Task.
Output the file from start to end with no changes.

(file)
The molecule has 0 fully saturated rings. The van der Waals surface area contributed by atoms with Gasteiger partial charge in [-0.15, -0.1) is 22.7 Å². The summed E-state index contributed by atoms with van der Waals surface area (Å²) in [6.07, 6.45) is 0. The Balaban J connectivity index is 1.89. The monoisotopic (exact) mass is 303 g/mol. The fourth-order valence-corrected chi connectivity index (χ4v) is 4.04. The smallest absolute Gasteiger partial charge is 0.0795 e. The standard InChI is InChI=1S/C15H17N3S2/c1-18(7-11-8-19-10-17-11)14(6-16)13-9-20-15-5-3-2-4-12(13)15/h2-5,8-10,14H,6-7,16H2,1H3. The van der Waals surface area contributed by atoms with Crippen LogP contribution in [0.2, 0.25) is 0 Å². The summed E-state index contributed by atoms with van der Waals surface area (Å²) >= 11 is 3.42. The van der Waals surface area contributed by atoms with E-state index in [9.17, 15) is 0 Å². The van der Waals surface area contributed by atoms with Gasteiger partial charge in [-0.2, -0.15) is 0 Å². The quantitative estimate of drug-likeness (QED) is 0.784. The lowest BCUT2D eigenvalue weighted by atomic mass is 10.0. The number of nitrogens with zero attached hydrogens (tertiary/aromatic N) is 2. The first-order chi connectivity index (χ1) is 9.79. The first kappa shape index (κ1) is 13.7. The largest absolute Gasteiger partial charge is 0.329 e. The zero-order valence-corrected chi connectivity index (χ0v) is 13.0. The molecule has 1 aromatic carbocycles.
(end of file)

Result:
The molecule has 0 fully saturated rings. The van der Waals surface area contributed by atoms with Gasteiger partial charge in [-0.15, -0.1) is 22.7 Å². The summed E-state index contributed by atoms with van der Waals surface area (Å²) in [6.07, 6.45) is 0. The Balaban J connectivity index is 1.89. The monoisotopic (exact) mass is 303 g/mol. The fourth-order valence-corrected chi connectivity index (χ4v) is 4.04. The smallest absolute Gasteiger partial charge is 0.0795 e. The standard InChI is InChI=1S/C15H17N3S2/c1-18(7-11-8-19-10-17-11)14(6-16)13-9-20-15-5-3-2-4-12(13)15/h2-5,8-10,14H,6-7,16H2,1H3. The van der Waals surface area contributed by atoms with Crippen LogP contribution in [0.2, 0.25) is 0 Å². The summed E-state index contributed by atoms with van der Waals surface area (Å²) >= 11 is 3.42. The van der Waals surface area contributed by atoms with E-state index in [9.17, 15) is 0 Å². The van der Waals surface area contributed by atoms with Gasteiger partial charge in [-0.2, -0.15) is 0 Å². The quantitative estimate of drug-likeness (QED) is 0.784. The lowest BCUT2D eigenvalue weighted by atomic mass is 10.0. The number of nitrogens with zero attached hydrogens (tertiary/aromatic N) is 2. The first-order chi connectivity index (χ1) is 9.79. The first kappa shape index (κ1) is 13.7. The largest absolute Gasteiger partial charge is 0.329 e. The zero-order valence-corrected chi connectivity index (χ0v) is 13.0. The molecule has 1 aromatic carbocycles.